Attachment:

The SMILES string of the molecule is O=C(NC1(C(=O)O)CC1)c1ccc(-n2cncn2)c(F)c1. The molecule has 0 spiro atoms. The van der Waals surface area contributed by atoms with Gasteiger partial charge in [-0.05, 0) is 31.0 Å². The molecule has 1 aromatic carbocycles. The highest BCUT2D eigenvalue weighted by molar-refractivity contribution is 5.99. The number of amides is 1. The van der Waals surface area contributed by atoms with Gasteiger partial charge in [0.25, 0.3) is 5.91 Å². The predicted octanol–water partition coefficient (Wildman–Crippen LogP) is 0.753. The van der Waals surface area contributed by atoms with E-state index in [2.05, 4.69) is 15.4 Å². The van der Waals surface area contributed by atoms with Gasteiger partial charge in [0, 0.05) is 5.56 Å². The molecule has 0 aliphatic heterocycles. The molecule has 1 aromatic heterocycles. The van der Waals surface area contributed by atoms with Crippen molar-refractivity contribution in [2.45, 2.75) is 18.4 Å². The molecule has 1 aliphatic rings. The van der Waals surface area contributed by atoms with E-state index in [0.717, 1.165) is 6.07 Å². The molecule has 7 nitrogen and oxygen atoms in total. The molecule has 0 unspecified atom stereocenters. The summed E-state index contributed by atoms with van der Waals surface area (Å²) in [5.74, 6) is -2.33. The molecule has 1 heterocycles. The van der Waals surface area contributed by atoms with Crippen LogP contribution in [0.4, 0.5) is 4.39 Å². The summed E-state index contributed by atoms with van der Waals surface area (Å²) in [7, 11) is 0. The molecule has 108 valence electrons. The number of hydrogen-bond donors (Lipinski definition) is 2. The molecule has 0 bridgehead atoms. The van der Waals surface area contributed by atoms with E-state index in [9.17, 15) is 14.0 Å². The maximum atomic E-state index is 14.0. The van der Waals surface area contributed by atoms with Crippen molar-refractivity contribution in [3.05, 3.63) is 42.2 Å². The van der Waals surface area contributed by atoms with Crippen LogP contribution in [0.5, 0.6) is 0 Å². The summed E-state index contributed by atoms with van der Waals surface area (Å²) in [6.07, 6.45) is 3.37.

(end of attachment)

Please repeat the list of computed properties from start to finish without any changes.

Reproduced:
The SMILES string of the molecule is O=C(NC1(C(=O)O)CC1)c1ccc(-n2cncn2)c(F)c1. The molecule has 0 spiro atoms. The van der Waals surface area contributed by atoms with Gasteiger partial charge in [-0.05, 0) is 31.0 Å². The molecule has 1 aromatic carbocycles. The highest BCUT2D eigenvalue weighted by molar-refractivity contribution is 5.99. The number of amides is 1. The van der Waals surface area contributed by atoms with Gasteiger partial charge in [0.25, 0.3) is 5.91 Å². The predicted octanol–water partition coefficient (Wildman–Crippen LogP) is 0.753. The van der Waals surface area contributed by atoms with E-state index in [2.05, 4.69) is 15.4 Å². The van der Waals surface area contributed by atoms with Gasteiger partial charge in [0, 0.05) is 5.56 Å². The molecule has 0 aliphatic heterocycles. The molecule has 1 aromatic heterocycles. The van der Waals surface area contributed by atoms with Crippen molar-refractivity contribution in [2.45, 2.75) is 18.4 Å². The molecule has 1 aliphatic rings. The van der Waals surface area contributed by atoms with E-state index in [0.717, 1.165) is 6.07 Å². The molecule has 7 nitrogen and oxygen atoms in total. The molecule has 0 unspecified atom stereocenters. The summed E-state index contributed by atoms with van der Waals surface area (Å²) in [5.74, 6) is -2.33. The molecule has 1 heterocycles. The van der Waals surface area contributed by atoms with Crippen LogP contribution in [0.4, 0.5) is 4.39 Å². The summed E-state index contributed by atoms with van der Waals surface area (Å²) in [7, 11) is 0. The molecule has 108 valence electrons. The number of hydrogen-bond donors (Lipinski definition) is 2. The molecule has 0 bridgehead atoms. The van der Waals surface area contributed by atoms with E-state index in [9.17, 15) is 14.0 Å². The maximum atomic E-state index is 14.0. The van der Waals surface area contributed by atoms with Crippen molar-refractivity contribution in [3.05, 3.63) is 42.2 Å². The van der Waals surface area contributed by atoms with Crippen LogP contribution in [0.5, 0.6) is 0 Å². The summed E-state index contributed by atoms with van der Waals surface area (Å²) in [6.07, 6.45) is 3.37.